Saturday, November 6, 2021

(20) One Flew Over The Cuckoo's Nest - 1975

First of all, as I would suggest with all these movies, before reading this review, see the movie if you haven't. I can't talk about this one without spoilers, particularly the ending. Part of the fun of these reviews is possibly introducing the movie to new people, so I don't want to ruin it for you.

Now, assuming you've all seen it, I'm free to proceed. I've seen One Flew Over The Cuckoo's Nest maybe five times now. On the list of  the Top 100, it's one of the last I have seen for the first time lately or revisited. That was on purpose because it haunts me a little.

Jack Nicholson stars as Randle "R.P." McMurphy. He has been in jail for crimes including rape, and a major juxtaposition is that he is very likable despite that. Unless you can get past this disturbing part of his character, I'm not sure you can enjoy the movie, because for all the good he does while in the mental hospital, you'd have to hate him for being a sicko who raped a young girl. So, let's acknowledge and park that for now.

There is a question at first about whether or not McMurphy is "crazy" (this is set in 1963, so we have to account for very dated language, treatment, and behaviors) at first. He is to be evaluated for a while, to see if he is mentally ill or not. Though high-strung and very exorbitant, he does seem much better adjusted than the others in the ward he is put into.

This movie has an excellent and well-known cast, even to people 45 years later. There is Christopher Lloyd of "Back To The Future" fame, Danny DeVito, and even Vincent Schiavelli, who if you don't know the name certainly know the face. The main antagonist is Nurse Ratched, played by Louise Fletcher. Will Sampson is quietly brilliant as "Chief", especially in the basketball scenes and at the very end of the movie. 

In a nutshell (pardon the TERRIBLE pun), McMurphy dances to his own beat and is all about rocking the boat in the ward. And Nurse Ratched is all about keeping things her way. Most of the patients are there voluntarily, but McMurphy is not, as he discovers. Once the guards let him in on this fact, he then works hard to try to escape.

They do escape once, as McMurphy steals a bus with the rest of the ward's patients on it, and they go around town and then for a bit of freedom on a fishing boat before being returned to the hospital. It's at this point where the staff start to think of McMurphy as, if not "crazy", at least dangerous. But for all that, he also plays a role in several patients starting to emerge from their trauma, at least a little bit, for at least a little while.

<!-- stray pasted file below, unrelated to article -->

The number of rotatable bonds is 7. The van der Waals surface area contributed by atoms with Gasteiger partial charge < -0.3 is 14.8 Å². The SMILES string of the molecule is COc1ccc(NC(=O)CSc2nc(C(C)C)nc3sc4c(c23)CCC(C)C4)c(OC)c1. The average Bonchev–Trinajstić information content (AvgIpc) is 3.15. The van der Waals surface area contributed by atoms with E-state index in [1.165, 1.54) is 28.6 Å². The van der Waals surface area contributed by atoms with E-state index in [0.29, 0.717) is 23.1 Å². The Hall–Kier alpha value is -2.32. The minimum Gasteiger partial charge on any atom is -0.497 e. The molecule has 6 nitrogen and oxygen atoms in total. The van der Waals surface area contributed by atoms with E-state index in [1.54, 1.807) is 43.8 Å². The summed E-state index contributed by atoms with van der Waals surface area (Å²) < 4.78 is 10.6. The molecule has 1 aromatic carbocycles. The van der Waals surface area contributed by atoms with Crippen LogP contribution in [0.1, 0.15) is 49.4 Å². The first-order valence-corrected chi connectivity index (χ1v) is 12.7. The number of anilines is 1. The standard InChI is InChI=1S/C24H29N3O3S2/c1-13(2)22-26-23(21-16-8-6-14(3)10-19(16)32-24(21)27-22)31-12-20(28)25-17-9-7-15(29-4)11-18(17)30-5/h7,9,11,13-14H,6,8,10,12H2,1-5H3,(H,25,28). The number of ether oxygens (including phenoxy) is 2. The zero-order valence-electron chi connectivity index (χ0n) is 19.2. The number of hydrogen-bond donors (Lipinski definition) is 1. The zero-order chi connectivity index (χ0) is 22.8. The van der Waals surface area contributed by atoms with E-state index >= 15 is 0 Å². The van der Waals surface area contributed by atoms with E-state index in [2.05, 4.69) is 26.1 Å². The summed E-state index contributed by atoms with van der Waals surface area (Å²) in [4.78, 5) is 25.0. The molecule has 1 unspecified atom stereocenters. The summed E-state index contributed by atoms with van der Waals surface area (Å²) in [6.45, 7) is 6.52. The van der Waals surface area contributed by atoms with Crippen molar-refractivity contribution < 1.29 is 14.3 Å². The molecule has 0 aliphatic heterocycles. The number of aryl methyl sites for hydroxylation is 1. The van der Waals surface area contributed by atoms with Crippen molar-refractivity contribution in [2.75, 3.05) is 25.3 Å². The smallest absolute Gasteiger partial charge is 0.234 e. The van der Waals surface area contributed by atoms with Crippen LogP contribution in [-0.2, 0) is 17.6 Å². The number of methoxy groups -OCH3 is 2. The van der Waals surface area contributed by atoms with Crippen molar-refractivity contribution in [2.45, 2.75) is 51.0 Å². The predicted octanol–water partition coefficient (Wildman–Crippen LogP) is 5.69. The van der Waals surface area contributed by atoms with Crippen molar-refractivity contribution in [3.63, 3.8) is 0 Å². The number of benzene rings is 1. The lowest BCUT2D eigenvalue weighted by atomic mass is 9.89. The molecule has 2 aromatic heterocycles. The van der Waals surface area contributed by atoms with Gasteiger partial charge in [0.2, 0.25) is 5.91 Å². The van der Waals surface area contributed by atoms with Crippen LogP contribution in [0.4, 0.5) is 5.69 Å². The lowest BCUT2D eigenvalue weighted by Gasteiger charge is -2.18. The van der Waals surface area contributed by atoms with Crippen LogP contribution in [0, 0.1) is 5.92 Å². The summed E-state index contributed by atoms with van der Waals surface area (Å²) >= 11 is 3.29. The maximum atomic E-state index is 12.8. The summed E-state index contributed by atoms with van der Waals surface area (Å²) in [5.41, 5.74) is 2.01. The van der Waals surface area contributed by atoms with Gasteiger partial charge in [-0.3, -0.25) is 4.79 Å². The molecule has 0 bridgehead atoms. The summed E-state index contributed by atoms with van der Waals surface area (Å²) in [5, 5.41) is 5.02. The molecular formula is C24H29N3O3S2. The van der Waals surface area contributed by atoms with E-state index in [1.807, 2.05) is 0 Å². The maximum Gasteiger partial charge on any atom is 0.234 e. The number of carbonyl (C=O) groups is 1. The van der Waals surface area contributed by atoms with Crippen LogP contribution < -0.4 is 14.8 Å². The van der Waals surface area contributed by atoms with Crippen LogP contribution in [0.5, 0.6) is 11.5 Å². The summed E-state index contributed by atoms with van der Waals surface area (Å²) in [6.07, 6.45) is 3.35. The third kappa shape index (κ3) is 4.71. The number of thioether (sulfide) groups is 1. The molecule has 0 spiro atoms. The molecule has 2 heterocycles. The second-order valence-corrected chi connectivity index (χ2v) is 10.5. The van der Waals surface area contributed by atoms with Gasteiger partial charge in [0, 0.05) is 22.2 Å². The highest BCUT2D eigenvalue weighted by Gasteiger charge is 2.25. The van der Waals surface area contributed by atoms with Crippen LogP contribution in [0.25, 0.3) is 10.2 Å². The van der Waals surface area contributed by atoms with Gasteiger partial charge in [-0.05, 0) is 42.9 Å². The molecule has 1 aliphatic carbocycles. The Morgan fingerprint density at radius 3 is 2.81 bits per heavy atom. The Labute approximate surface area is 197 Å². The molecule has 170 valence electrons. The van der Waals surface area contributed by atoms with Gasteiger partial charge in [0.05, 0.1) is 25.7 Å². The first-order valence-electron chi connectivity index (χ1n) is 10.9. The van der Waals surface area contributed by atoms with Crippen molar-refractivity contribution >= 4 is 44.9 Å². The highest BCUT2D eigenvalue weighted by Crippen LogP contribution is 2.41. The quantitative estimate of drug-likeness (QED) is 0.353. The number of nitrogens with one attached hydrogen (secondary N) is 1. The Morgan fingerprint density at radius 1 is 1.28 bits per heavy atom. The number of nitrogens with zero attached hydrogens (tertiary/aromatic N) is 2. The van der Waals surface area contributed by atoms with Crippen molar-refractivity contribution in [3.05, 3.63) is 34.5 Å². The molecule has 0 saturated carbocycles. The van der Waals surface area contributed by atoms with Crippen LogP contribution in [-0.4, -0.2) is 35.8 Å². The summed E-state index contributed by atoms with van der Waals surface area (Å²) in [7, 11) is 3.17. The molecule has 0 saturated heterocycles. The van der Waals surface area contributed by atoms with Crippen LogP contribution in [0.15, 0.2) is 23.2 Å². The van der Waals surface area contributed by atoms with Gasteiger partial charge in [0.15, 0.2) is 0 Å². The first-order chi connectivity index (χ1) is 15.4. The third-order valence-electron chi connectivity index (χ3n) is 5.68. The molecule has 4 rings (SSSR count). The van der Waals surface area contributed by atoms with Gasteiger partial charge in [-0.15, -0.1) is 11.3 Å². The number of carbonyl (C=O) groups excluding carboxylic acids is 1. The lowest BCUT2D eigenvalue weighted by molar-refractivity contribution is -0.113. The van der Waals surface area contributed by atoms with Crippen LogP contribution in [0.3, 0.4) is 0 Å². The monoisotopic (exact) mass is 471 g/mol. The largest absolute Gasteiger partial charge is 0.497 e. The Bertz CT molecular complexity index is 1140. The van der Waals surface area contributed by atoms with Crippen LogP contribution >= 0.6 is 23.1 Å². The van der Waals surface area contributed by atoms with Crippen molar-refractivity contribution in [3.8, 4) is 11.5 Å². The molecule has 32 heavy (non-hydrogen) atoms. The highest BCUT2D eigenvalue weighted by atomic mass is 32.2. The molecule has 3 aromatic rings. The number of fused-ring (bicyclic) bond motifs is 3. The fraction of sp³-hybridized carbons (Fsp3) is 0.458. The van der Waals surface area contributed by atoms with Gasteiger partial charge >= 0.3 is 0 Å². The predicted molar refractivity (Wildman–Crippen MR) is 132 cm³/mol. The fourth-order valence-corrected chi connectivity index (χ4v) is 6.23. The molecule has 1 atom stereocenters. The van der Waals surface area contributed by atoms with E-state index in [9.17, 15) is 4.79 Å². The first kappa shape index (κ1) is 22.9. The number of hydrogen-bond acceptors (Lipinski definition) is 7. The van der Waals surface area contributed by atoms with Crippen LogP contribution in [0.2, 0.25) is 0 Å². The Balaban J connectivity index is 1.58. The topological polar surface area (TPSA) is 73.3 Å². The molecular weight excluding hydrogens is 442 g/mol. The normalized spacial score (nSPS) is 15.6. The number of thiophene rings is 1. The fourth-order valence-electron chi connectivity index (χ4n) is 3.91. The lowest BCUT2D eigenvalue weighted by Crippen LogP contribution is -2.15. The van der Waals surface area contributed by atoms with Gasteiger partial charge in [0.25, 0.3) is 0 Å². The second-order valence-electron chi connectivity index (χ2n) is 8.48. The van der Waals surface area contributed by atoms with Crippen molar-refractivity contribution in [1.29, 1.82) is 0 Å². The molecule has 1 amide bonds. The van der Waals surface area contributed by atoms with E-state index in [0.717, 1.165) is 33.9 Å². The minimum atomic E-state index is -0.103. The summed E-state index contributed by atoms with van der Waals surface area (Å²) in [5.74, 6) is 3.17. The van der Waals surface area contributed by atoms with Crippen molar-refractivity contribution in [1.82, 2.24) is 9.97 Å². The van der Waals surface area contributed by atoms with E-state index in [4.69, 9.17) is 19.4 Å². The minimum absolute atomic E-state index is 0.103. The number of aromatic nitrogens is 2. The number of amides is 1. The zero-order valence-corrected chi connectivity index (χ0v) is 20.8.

It's that good guy/bad guy personality that makes McMurphy compelling. He provides contrast to the others while highlighting their collective plight. When meek and mild Charlie Cheswick (Sydney Lassick) starts to stand up to Nurse Ratched, he winds up with shock therapy as a result when the protest turns into a larger ruckus involving McMurphy and the Chief. McMurphy gets it too but seemingly comes away unscathed.

The climax of the movie is really when McMurphy is to escape with the Chief, concocting a plan to escape by first getting the night guard out of the way by smuggling in some booze and girls, and getting the patients all drunk. But, as booze and fate would have it, no one escapes and McMurphy gets outed as the instigator the next morning, leading to the anti-climax.

To give away the end, because it's so barbaric, is necessary here. Thank goodness we seem to have gotten beyond some of these practices as a half-century ago still used. McMurphy is lobotomized and basically turned into a vegetable, and returned to his bed in the middle of the night. The Chief, realizing his friend is pretty much gone, smothers him to put him out of his misery. It is very hard to see such a vibrant life snuffed out, and Chief can't bear it. The only semblance of a "happy ending" is that the Chief finally grows back mentally into his very large body, and uses his incredible strength to escape alone.

It makes me wonder about how many thousands (millions?) of people have had such fates in the past, and still today in some places. Lobotomies were (are?) a real thing, and just about the saddest, most terrifying thing I can think of. I'm sure there are occasions where it helped a person (if done right), but for a misfit like McMurphy, who is representative of colorful people with such personality that certainly do exist in real life, just seems wrong. Unless you jump back to the fact he raped someone, and this could be seen (not by me) as a fitting end and more than he deserved.

Nicholson is at his best here. His portrayal of McMurphy is very entertaining to watch as he leads the ragtag band of misfits in an uprising of sorts against the system. When he first shows up in the hospital and is unshackled, he acts in a way that is very much a foreshadowing of his turn as the Joker in 1989's Batman. And it just goes on from there until he meets his ultimate fate.

Here's a contemporary review of the movie by someone much more talented than me, in Variety magazine. And here's another from The New York Times.

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